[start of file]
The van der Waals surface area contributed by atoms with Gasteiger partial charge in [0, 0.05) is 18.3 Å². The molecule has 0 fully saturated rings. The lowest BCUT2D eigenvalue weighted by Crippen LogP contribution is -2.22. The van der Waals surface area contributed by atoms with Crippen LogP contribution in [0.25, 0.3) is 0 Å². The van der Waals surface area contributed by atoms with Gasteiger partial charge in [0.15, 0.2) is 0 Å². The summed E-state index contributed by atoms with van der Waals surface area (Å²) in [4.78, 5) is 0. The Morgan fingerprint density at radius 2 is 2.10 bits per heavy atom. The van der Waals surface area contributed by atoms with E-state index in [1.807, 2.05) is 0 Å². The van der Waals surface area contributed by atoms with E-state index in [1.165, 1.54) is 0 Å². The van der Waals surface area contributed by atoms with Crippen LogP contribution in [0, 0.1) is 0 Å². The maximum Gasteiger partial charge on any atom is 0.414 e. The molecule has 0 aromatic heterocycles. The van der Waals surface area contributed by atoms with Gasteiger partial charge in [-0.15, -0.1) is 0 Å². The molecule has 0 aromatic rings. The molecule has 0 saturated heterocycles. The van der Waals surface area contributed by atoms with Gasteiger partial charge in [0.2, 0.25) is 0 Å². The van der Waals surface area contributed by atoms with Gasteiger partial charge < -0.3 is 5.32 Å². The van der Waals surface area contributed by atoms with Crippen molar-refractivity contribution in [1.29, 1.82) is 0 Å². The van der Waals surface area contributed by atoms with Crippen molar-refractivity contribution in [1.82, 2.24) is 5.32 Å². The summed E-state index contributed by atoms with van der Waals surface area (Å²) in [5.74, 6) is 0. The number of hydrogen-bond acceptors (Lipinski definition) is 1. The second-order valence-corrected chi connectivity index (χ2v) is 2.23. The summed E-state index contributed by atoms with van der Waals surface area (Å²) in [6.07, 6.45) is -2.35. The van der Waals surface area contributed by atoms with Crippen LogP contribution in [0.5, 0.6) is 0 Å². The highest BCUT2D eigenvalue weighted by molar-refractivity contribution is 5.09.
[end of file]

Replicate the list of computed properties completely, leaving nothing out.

The van der Waals surface area contributed by atoms with Gasteiger partial charge in [0, 0.05) is 18.3 Å². The molecule has 0 fully saturated rings. The lowest BCUT2D eigenvalue weighted by Crippen LogP contribution is -2.22. The van der Waals surface area contributed by atoms with Crippen LogP contribution in [0.25, 0.3) is 0 Å². The van der Waals surface area contributed by atoms with Gasteiger partial charge in [0.15, 0.2) is 0 Å². The summed E-state index contributed by atoms with van der Waals surface area (Å²) in [4.78, 5) is 0. The Morgan fingerprint density at radius 2 is 2.10 bits per heavy atom. The van der Waals surface area contributed by atoms with E-state index in [1.807, 2.05) is 0 Å². The van der Waals surface area contributed by atoms with E-state index in [1.165, 1.54) is 0 Å². The van der Waals surface area contributed by atoms with Crippen LogP contribution in [0, 0.1) is 0 Å². The maximum Gasteiger partial charge on any atom is 0.414 e. The molecule has 0 aromatic heterocycles. The van der Waals surface area contributed by atoms with Gasteiger partial charge in [-0.15, -0.1) is 0 Å². The molecule has 0 aromatic rings. The molecule has 0 saturated heterocycles. The van der Waals surface area contributed by atoms with Gasteiger partial charge in [0.2, 0.25) is 0 Å². The van der Waals surface area contributed by atoms with Gasteiger partial charge < -0.3 is 5.32 Å². The van der Waals surface area contributed by atoms with Crippen molar-refractivity contribution in [1.29, 1.82) is 0 Å². The van der Waals surface area contributed by atoms with Crippen molar-refractivity contribution in [1.82, 2.24) is 5.32 Å². The summed E-state index contributed by atoms with van der Waals surface area (Å²) in [5.74, 6) is 0. The number of hydrogen-bond acceptors (Lipinski definition) is 1. The second-order valence-corrected chi connectivity index (χ2v) is 2.23. The summed E-state index contributed by atoms with van der Waals surface area (Å²) in [6.07, 6.45) is -2.35. The van der Waals surface area contributed by atoms with Crippen LogP contribution in [0.5, 0.6) is 0 Å². The highest BCUT2D eigenvalue weighted by molar-refractivity contribution is 5.09.